‘‘That play was really the beginning of everything big for me,’’ Ms. Harris had said.

The actress appeared in the 1952 film version, too, with her original Broadway co-stars, Ethel Waters and Brandon De Wilde, and received an Academy Award nomination.

Ms. Harris won her first Tony for playing Sally Bowles, the confirmed hedonist in ‘‘I Am a Camera,’’ adapted by John van Druten from Christopher Isherwood’s ‘‘Berlin Stories.’’ The play became the stage and screen musical ‘‘Cabaret.’’ In her second Tony-winning performance, Ms. Harris played a much more spiritual character, Joan of Arc, in Lillian Hellman’s adaptation of Jean Anouilh’s ‘‘The Lark.’’ The play had a six-month run, primarily because of the notices for Ms. Harris.

The actress was something of a critics’ darling, getting good reviews even when her plays were less-well received. These included such work as ‘‘Marathon ’33,’’ “Ready When You Are, C.B.!’’ and even a musical, ‘‘Skyscraper,’’ adapted from an Elmer Rice play, ‘‘Dream Girl.’’

Her third Tony came for her work in ‘‘Forty Carats,’’ a frothy French comedy about an older woman and a younger man. It was a big hit, running nearly two years.

Ms. Harris won her last two Tonys for playing historical figures — Mary Todd Lincoln in ‘‘The Last of Mrs. Lincoln’’ and poet Emily Dickinson in ‘‘The Belle of Amherst’’ by William Luce. The latter, a one-woman show, became something of an annuity for Ms. Harris, a play she would take around the country at various times in her career.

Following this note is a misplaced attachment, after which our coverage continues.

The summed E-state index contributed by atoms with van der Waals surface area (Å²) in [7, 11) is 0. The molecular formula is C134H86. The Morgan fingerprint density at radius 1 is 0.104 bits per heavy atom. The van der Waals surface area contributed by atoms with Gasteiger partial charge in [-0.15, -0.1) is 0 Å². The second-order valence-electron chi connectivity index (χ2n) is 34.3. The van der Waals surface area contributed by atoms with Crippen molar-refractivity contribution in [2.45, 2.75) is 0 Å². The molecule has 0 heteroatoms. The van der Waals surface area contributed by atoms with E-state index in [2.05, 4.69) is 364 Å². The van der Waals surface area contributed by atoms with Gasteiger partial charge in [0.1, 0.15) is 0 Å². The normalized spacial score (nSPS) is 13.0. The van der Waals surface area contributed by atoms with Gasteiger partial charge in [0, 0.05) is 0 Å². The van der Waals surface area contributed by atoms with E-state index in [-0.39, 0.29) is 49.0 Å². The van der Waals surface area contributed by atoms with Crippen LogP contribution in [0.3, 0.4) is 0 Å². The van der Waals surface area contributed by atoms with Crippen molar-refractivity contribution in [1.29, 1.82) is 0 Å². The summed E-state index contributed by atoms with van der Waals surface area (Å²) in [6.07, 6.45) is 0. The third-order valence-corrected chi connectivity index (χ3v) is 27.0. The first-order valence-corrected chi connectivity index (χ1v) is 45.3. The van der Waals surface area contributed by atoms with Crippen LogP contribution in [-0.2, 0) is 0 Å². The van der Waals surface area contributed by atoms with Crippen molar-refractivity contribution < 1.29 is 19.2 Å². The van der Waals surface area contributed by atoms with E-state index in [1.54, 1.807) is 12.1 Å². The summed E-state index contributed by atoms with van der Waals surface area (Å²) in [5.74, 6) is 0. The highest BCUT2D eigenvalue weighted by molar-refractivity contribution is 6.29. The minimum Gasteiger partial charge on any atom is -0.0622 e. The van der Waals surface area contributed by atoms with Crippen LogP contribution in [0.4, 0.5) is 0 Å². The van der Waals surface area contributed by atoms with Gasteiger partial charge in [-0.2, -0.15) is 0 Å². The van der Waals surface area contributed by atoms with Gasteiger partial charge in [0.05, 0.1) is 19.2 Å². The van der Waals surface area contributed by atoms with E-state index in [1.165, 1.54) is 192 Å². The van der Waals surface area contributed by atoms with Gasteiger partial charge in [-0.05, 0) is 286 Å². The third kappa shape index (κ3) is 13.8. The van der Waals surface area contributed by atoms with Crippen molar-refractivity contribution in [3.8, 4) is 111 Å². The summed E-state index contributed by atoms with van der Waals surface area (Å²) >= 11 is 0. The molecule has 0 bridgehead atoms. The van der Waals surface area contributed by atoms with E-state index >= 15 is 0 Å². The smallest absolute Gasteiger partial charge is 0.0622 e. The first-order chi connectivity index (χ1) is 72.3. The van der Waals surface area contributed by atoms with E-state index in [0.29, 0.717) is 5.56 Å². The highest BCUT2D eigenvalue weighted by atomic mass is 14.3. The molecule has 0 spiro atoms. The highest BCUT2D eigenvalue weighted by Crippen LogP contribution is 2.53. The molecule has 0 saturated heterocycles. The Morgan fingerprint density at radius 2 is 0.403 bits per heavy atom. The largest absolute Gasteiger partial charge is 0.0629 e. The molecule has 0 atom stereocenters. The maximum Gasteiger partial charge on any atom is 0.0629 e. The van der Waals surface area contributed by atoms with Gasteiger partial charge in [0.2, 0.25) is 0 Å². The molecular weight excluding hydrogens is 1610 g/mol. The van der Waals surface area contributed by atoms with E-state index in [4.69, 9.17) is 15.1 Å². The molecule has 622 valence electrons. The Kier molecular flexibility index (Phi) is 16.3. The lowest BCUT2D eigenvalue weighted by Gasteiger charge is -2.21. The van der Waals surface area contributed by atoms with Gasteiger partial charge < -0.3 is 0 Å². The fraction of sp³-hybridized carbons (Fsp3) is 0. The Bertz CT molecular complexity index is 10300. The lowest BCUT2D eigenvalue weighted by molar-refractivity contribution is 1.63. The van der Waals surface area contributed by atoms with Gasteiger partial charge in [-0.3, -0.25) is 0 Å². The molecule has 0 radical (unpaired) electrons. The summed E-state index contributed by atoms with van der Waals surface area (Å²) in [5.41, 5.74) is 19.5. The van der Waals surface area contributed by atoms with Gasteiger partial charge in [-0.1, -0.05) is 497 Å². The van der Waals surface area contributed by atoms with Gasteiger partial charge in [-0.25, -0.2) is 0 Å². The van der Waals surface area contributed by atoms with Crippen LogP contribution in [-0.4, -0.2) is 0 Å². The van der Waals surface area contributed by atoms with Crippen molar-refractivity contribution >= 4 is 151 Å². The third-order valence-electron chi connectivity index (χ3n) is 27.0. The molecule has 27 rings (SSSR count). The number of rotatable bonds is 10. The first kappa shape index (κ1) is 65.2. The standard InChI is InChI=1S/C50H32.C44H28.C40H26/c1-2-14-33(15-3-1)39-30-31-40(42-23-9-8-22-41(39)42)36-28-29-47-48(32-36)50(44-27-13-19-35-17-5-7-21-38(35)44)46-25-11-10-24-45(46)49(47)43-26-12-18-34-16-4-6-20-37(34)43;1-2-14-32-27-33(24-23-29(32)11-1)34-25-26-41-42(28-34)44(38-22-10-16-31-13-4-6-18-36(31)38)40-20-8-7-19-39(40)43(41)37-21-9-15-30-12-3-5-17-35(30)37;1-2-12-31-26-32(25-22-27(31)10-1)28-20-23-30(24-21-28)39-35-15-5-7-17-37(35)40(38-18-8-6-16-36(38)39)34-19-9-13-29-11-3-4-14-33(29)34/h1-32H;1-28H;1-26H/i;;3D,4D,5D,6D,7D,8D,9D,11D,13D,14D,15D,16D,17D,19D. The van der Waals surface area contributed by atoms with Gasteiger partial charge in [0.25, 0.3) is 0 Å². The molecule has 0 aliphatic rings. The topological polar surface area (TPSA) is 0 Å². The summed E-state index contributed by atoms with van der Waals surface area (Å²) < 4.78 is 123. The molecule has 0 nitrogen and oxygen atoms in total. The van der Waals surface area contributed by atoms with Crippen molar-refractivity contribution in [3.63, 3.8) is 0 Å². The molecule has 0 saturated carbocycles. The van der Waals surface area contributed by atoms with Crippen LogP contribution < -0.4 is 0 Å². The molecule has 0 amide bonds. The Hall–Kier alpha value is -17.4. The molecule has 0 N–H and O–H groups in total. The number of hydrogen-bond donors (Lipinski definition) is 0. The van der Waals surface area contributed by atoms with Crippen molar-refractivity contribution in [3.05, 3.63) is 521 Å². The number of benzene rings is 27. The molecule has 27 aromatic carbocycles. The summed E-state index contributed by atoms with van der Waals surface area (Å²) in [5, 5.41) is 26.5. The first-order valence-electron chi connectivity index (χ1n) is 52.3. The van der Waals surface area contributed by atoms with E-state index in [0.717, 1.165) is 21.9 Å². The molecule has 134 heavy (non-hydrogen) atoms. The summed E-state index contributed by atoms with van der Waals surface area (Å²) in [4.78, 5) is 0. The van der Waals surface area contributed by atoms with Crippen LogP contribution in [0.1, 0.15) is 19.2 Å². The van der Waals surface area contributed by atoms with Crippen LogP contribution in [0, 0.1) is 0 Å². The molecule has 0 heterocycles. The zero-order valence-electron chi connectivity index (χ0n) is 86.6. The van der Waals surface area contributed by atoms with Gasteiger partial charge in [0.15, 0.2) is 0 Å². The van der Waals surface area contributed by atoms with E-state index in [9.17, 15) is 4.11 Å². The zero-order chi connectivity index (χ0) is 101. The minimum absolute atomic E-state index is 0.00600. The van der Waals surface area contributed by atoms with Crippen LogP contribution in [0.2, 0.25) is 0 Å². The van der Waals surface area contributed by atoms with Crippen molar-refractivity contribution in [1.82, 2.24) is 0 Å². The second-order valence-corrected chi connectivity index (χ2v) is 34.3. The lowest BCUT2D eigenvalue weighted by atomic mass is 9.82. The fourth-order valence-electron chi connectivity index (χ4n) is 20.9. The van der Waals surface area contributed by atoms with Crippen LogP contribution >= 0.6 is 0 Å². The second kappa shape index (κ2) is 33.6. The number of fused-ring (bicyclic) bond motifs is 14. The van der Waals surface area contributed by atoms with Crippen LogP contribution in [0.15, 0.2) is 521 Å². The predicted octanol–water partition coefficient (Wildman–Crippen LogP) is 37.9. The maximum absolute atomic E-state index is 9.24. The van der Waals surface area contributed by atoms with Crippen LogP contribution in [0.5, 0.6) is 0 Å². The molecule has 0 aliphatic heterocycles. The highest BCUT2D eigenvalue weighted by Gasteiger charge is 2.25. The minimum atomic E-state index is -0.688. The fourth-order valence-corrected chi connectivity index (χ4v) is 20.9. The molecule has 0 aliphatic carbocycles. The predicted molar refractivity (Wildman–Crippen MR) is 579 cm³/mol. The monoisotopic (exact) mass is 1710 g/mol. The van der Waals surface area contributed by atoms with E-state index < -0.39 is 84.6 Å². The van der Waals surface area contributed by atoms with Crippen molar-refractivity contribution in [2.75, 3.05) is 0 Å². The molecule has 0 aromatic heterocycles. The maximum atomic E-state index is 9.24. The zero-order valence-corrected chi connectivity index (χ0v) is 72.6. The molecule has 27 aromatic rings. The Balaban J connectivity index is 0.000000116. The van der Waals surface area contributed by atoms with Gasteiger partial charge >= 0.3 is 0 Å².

The actress liked to tour, even going out on the road in such plays as ‘‘Driving Miss Daisy’’ and ‘‘Lettice & Lovage’’ after they had been done in New York with other stars.

Ms. Harris’s last Broadway appearances were in revivals, playing the domineering mother in a Roundabout Theatre Company production of ‘‘The Glass Menagerie’’ (1994) and then ‘‘The Gin Game’’ with Charles Durning, who died in December, for the National Actors Theatre in 1997.

In 2005, she was one of five performers to receive Kennedy Center honors.

Ms. Harris was born in Grosse Pointe, Mich., the daughter of an investment banker. She grew up fascinated by movies, later saying she thought of herself as plain-looking and turned to acting as a way of becoming other persons.

She made her stage debut at the Grosse Pointe Country Day School in ‘‘The Hunchback of Notre Dame’’ at age 14. In the years that followed, she studied drama in finishing school, prep school, at Yale University, and at the Actor’s Studio.

Before ‘‘Knots Landing,’’ Ms. Harris made guest-starring TV appearances on dramas and was a regular on two quickly canceled series — ‘‘Thicker Than Water’’ in 1973 and ‘‘The Family Holvak’’ in 1975.

Her Emmys were for performances in two ‘‘Hallmark Hall of Fame’’ presentations: ‘‘Little Moon of Alban’’ in 1958 and ‘‘Victoria Regina’’ in 1961.

Ms. Harris was married three times, to lawyer Jay I. Julian, stage manager Manning Gurian, and writer William Erwin Carroll. She had a son, Peter Alston Gurian.